November 13, 2010

Turbines’ impact on growth at center of debate

By: DAVID HENKE, Northfield News, 12 November 2010

What would the development of two, 400-foot-tall wind turbines mean for residential development on the southeastern fringe of Northfield?

That is the question Northfield City Councilor Betsey Buckheit hopes the Northfield Planning Commission will answer. Next Tuesday, the Northfield City Council is expected to vote to send the issue to the commission for review.

Last week, Northfield’s Interim City Administrator Tim Madigan sent a letter on behalf of several Northfield City Councilors urging the Rice County Planning Commission to delay its decision on the two proposed turbines, which would be developed by Spring Creek Wind, LLC. The commission did just that, postponing its recommendation on the project until Dec. 9.

The land in question is within Northfield’s urban reserve zoning district, which extends one mile outward from the city boundaries. While the city has no real authority in the reserve, Rice County’s comp plan says urban reserves are intended restrict development near cities so municipalities can plan and approve development that fits within their urban fabric.

The proposed turbine sites, a half-mile south of the current city boundary, are also just outside one of the city’s designated priority growth areas.

While Buckheit and fellow Councilor Jim Pokorney expressed concerns over the impact the installation of two turbines could have on residential development in that area, local attorney David Hvistendahl, who is representing another company proposing to install six wind turbines across Rice County, says the city’s worries are unjustified.

With the housing market in shambles, Hvistendahl predicts that little to no growth will occur in that area for 10 years or more. The city, he pointed out, is also limited by its annexation agreement with Northfield Township, which restricts Northfield from taking more than 160 acres over five years, with no more than 80 acres a year.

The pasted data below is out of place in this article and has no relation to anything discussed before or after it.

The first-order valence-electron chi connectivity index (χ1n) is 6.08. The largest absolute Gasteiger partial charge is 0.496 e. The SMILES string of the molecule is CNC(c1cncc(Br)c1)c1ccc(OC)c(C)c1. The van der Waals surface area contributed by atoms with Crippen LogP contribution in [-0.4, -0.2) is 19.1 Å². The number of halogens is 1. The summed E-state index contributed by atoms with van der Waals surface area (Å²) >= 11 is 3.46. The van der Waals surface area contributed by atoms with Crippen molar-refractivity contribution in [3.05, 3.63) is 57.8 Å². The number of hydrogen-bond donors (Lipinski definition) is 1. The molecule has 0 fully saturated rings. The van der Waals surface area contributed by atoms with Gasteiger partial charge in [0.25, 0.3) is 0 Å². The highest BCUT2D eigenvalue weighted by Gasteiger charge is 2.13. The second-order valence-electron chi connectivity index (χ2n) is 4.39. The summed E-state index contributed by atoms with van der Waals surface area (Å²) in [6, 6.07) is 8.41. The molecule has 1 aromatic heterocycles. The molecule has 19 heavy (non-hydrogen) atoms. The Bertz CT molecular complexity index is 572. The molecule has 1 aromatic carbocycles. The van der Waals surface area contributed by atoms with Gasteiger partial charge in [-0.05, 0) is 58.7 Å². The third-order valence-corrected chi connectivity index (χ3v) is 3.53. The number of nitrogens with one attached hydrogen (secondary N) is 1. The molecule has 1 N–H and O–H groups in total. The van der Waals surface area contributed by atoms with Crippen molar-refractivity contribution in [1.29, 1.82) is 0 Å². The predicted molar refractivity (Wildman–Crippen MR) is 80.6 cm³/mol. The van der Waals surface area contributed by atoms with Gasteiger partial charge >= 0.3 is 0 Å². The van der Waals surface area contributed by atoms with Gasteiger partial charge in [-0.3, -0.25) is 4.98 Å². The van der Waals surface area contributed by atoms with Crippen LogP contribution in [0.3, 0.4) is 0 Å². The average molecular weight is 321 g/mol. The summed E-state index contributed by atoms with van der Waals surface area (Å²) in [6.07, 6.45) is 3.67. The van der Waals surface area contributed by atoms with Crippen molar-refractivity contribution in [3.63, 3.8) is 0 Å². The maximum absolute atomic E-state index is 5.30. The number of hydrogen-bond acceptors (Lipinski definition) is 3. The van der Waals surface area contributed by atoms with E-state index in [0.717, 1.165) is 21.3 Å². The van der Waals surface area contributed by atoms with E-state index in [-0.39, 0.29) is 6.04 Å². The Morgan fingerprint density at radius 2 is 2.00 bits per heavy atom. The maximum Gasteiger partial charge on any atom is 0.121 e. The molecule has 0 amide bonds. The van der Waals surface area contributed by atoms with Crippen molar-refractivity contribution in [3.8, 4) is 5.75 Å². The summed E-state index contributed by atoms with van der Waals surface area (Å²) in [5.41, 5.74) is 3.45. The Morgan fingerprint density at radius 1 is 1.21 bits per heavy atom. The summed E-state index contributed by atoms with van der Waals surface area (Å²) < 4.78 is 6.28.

The city could feasibly annex land up to County Road 81 – the furthest southern boundary of the area designated for annexation under the agreement. But even if they did, the proposed turbines would still be more than 2,000 feet south of any residential development – roughly four times the county’s required setback distance, Hvistendahl said.

“I haven’t read anywhere from any economic prognosticators who are predicting growth in the residential real estate sector in the foreseeable future,” Hvistendahl said. “I think they’re bogus arguments, because there is no plan for development there.”

Buckheit concedes that the economy and the annexation agreement may limit residential development in the area near the turbines, but says it’s still smart to review the proposed project’s impact. The city’s comp plan, Buckheit added, puts an emphasis on both green development and residential building in that area – which means the council may have to choose which to prioritize when it comments on the project. Buckheit hopes the city can find a way to accommodate both the turbines and any future home-building in the area.

“I think the answer is obviously somewhere in between,” she said.

— David Henke covers public safety, the arts and business for the Northfield News. Reach him at 645-1100.

Because the proposed turbines are within Northfield’s urban reserve, the city has the opportunity to issue non-binding comments on the project. The Northfield City Council is expected to vote to send the issue to the city’s Planning Commission for review next Tuesday. The Rice County Planning Commission may vote to recommend the two turbines by Dec. 9.

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